Project – Elephant Dung – Title 2-4

Flightless Dung Beetle (Circellium bacchus)

Once widespread across southern Africa, the species is now restricted to a narrow range in South Africa; the largest population which is found in Addo Elephant National Park [i]. Operaterating best in temperatures of 18-26°C and a relatively high humidity, this species is a generalist dung feeder, but has a preference toward elephant and buffalo dung.

Unfortunately, habitat destruction has reduced its range significantly. This coupled with a low fecundity (1-2 broods per year!), preference for dense, undisturbed biotopes and its slow, flightless dispersal, means the species is now listed as threatened by the IUCN.

The species is unique amongst ball-rolling (telecoprid) dung beetle, as the female initiates collection and ball-rolling process.The species also has the ability to store water within its body, saving water during arid periods [ii].

Project – Elephant dung (16 of 25)
Project – Elephant dung (10 of 25)
Project – Elephant dung (13 of 25)

African bush elephant (Loxodonta africana)

There has been little research into the relationships between dung beetles and mammals [vi]. At Addo, Elephant reintroduction has most likely contributed to the continuing existence of the beetle, however, their reintroduction has lead to other effects, such as overgrazing and disturbance within the park [vii] .

Project – Elephant dung (21 of 25)
Project – Elephant dung (20 of 25)

It is now understood that dung beetle species provide key ecosystem services including nutrient cycling, bioturbation, hydrology, plant growth enhancement, secondary seed dispersal pollination, trophic regulation and parasite control [iii] [iv] [v]. There is also evidence that dung beetle could be used to regenerate soils in areas that have undergone heavy industrial activity.

Dung beetle species generally have a preference towards certain mammal species. Co-declines of mammals and dung beetles go hand in hand. This has huge cascading effects on tropical ecosystems, as many of the ecosystem services dung beetle provide, disappear [vi].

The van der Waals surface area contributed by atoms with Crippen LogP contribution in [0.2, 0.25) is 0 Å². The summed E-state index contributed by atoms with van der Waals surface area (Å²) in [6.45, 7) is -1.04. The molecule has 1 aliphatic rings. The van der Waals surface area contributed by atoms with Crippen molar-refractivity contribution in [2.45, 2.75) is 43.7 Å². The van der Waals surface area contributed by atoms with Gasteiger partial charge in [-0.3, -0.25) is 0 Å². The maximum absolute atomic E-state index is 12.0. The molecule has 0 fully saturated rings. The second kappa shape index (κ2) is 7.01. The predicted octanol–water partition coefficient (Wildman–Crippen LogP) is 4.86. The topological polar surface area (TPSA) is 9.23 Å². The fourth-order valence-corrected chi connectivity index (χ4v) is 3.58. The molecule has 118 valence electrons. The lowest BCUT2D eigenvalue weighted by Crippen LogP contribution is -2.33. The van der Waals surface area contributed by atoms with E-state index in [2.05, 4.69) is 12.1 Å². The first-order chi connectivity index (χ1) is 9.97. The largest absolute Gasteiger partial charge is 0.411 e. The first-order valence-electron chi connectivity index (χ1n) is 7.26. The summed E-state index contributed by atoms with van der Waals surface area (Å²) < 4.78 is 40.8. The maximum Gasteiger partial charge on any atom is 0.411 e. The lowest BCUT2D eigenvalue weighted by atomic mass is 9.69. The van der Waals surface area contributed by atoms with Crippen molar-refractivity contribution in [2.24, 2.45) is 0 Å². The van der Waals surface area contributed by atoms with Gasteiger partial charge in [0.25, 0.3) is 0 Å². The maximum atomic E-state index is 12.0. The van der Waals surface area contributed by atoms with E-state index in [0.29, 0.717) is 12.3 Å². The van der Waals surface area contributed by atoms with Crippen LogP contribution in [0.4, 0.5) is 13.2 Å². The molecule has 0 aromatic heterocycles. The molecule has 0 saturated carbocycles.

Project – Elephant dung (19 of 25)
Project – Elephant dung (18 of 25)

[i] Cole, K., Scholtz, C., Kryger, U. and Tukker, R. (2006). Biology and ecology of Circellium bacchus (Fabricius 1781) (Coleoptera Scarabaeidae), a South African dung beetle of conservation concern. Tropical Zoology, 19, pp.185-207.

[ii] Byrne, M. (2003). The role of the subelytral spiracles in respiration in the flightless dung beetle Circellium bacchus. Journal of Experimental Biology, 206(8), pp.1309-1318.

[iii] Nichols, E., Spector, S., Louzada, J., Larsen, T., Amezquita, S. and Favila, M. (2008). Ecological functions and ecosystem services provided by Scarabaeinae dung beetles. Biological Conservation, 141(6), pp.1461-1474.

[iv] Brown, J., Scholtz, C., Janeau, J., Grellier, S. and Podwojewski, P. (2010). Dung beetles (Coleoptera: Scarabaeidae) can improve soil hydrological properties. Applied Soil Ecology, 46(1), pp.9-16.

[v] Badenhorst, J., Dabrowski, J., Scholtz, C. and Truter, W. (2018). Dung beetle activity improves herbaceous plant growth and soil properties on confinements simulating reclaimed mined land in South Africa. Applied Soil Ecology, 132, pp.53-59.

[vi] Raine, E. and Slade, E. (2019). Dung beetle–mammal associations: methods, research trends and future directions. Proceedings of the Royal Society B: Biological Sciences, 286(1897), p.20182002.

[vii] Kakembo, V., Smith, J. and Kerley, G. (2015). A Temporal Analysis of Elephant-Induced Thicket Degradation in Addo Elephant National Park, Eastern Cape, South Africa. Rangeland Ecology & Management, 68(6), pp.461-469.


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                                          ©David Bodenham 

                                      ©David Bodenham 

                         © David Bodenham 

© David Bodenham                                  

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